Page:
Often Seen, Never Talked Of
“Often talked of, never seen…” Do you recognize this phrase? It’s the first line of a favorite riddle. Those who solve the puzzle know the answer is ‘tomorrow.’
Let’s switch it up a bit. “Often seen, never talked of…”
Do you know the answer to this riddle?
Try this little experiment with your friends, The next time you’re discussing the latest movie you watched, tell them, “I really loved the title design!” Then, get ready for their blank stares.
While the art of title design may go unnoticed, its impact is often far-reaching. During your movie critique, ask your friends…what’s the first thing that comes to mind from the movie Se7en. More than likely, they’ll describe the opening sequence. That’s when you let them know….that’s title design.
Title design dates way back to the silent film era. Since audio wasn’t a component then, context was supplied through ‘inter-titles’ – commonly referred to as letter cards. Their purpose was to provide narrative continuity so the audiences could follow the story they were watching. For example, here’s an inter-title from the 1926 silent movie, Phantom of the Opera.
The first ‘letter card’ in the movie was the main title. Its purpose was to show the name of the movie, give credit to the director, and provide legal copyright information.
For decades main titles were purely utilitarian. In the mid 50’s graphic designer Saul Bass challenged their purpose when he created the legendary opening sequences to The Man With the Golden Arm (1955) and Vertigo (1958). Over the next decade, a handful of talented creatives followed suit. Groundbreaking ideas in title design started to appear. From concepts as simple as timing typography to interact with imagery – to creating opening sequences that were in many ways, ‘mini-movies’ in their own right. The art form of film title sequence design was officially born. In addition to Saul Bass, early pioneers in title design included celebrated designers Pablo Ferro (Dr. Strangelove (1964), The Thomas Crown Affair (1968); Maurice Binder – best known for his work on 14 James Bond films including the first, Dr. No in 1962; Richard Williams (What’s New, Pussycat? (1965), A Funny Thing Happened on the Way to the Forum (1966), Casino Royale (1967); and Stephen Frankfurt with the incredibly memorable opening sequence for To Kill A Mocking Bird (1962).
As with everything new, popularity waxes and wanes. During the 70’s and 80’s title design had some wins – and some losses. And for many designers, the ‘newness’ in the industry began to dim. Still, that era’s best continue to resonate with viewers – like Pablo Ferro’s title sequence for Men in Black (1977) and Pacific Title’s E.T. the Extra-Terrestrial (1988).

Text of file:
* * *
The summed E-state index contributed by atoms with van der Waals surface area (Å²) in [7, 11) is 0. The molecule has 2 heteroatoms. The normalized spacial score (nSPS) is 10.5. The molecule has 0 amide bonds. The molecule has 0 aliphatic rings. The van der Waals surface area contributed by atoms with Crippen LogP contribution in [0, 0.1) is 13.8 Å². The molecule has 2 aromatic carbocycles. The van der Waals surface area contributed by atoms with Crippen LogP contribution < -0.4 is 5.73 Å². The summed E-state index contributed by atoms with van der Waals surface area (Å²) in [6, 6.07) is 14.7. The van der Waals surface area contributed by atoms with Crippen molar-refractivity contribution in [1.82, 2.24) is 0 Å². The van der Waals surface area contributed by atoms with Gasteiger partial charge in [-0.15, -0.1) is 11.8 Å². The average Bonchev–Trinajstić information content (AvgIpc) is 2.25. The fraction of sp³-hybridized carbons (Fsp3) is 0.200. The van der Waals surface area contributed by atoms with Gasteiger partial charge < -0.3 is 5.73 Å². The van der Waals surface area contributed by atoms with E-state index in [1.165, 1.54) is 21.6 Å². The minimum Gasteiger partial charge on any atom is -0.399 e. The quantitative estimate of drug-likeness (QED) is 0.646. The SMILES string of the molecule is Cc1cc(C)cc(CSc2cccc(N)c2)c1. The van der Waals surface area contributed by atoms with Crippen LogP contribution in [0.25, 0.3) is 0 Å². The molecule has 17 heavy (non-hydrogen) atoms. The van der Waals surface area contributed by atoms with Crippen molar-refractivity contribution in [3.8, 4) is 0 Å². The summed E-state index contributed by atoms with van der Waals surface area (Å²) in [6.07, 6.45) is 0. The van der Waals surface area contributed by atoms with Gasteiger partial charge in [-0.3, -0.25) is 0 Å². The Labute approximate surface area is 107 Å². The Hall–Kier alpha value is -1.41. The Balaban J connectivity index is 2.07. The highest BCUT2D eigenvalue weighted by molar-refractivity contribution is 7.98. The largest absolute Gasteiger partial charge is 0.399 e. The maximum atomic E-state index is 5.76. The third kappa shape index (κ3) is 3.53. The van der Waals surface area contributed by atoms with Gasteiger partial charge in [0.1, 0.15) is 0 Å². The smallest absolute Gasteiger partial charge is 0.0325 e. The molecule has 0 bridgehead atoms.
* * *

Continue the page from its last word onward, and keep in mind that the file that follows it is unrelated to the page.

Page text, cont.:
The time was ripe for a renaissance. Enter stage right: Kyle Cooper.
In his youth, Cooper was inspired by the work of David Kronenberg, Dick Smith, and Rob Bottin. When he started out as a young designer, he drew inspiration from Richard Greenberg’s titles for The Dead Zone, Altered States, and Alien. With an MFA in graphic design from the Yale School of Art where he studied under graphic designer Paul Rand, and a BFA from the University of Massachusetts at Amherst – he was primed to blaze a trail rejuvenating – and reinventing the art of the title.
In 1995, his revolutionary title sequence for Se7en was named by New York Times Magazine as “one of the most important design innovations of the 1990s”. Story has it that some Hollywood filmmakers refused to work with Cooper because he was known as “the guy who makes title sequences better than the movie.”
During this time, we also witnessed the birth of the digital age in film and design. Experiments using technology were seen in all facets of title design. While Cooper was entirely onboard with technology, he understood that design came first. Tech was just a tool. In the highly stylized opening sequence to David Fincher’s Se7en, Cooper painstakingly hand-scratched the letters with a needle onto film stock, frame by frame. His sequence set the tone for the entire film, capturing the troubled mind of the film’s serial killer.
Grant Curtis, co-producer of Spider-Man and Spider-Man 2. summarized Cooper’s creative genius:
That’s what makes Kyle truly unique, his innate sensibility that opening title sequences are not separate from the film, they’re part of it.
Fast forward to 2018. Kyle Cooper has directed and produced over 300 main title sequences and dozens of handcrafted visual effects sequences. The industry that’s been built around title design has changed dramatically. So the question begs to be asked:
If title design plays such an important role in film, why do the credits for title design come so late in the credit roll?
Kyle Cooper: Prolific? No doubt. Creative? You’ve seen his work – whether you know it or not. Generous? Indeed. His words of wisdom are words to live by:
“The only thing you ever really have is what you give away.”
Kyle Cooper will be generously sharing insight and perspective in an intimate setting June 5-8 at motion 2018 in Santa Fe. Be part of the conversation.
Kyle Cooper has created hundreds of main title and visual effects sequences. Details magazine credits Cooper with “almost single-handedly revitalizing the main title sequence as an art form.” While at Yale University, Cooper studied independently with Paul Rand. He named and founded Imaginary Forces, and then Prologue Films. Cooper holds the title of Royal Designer for Industry from the Royal Society of the Arts in London. He has received nine Emmy nominations and two wins for his work. He is a member of the Academy of Motion Picture Arts and Sciences and holds a Lifetime Achievement Award from the AIGA.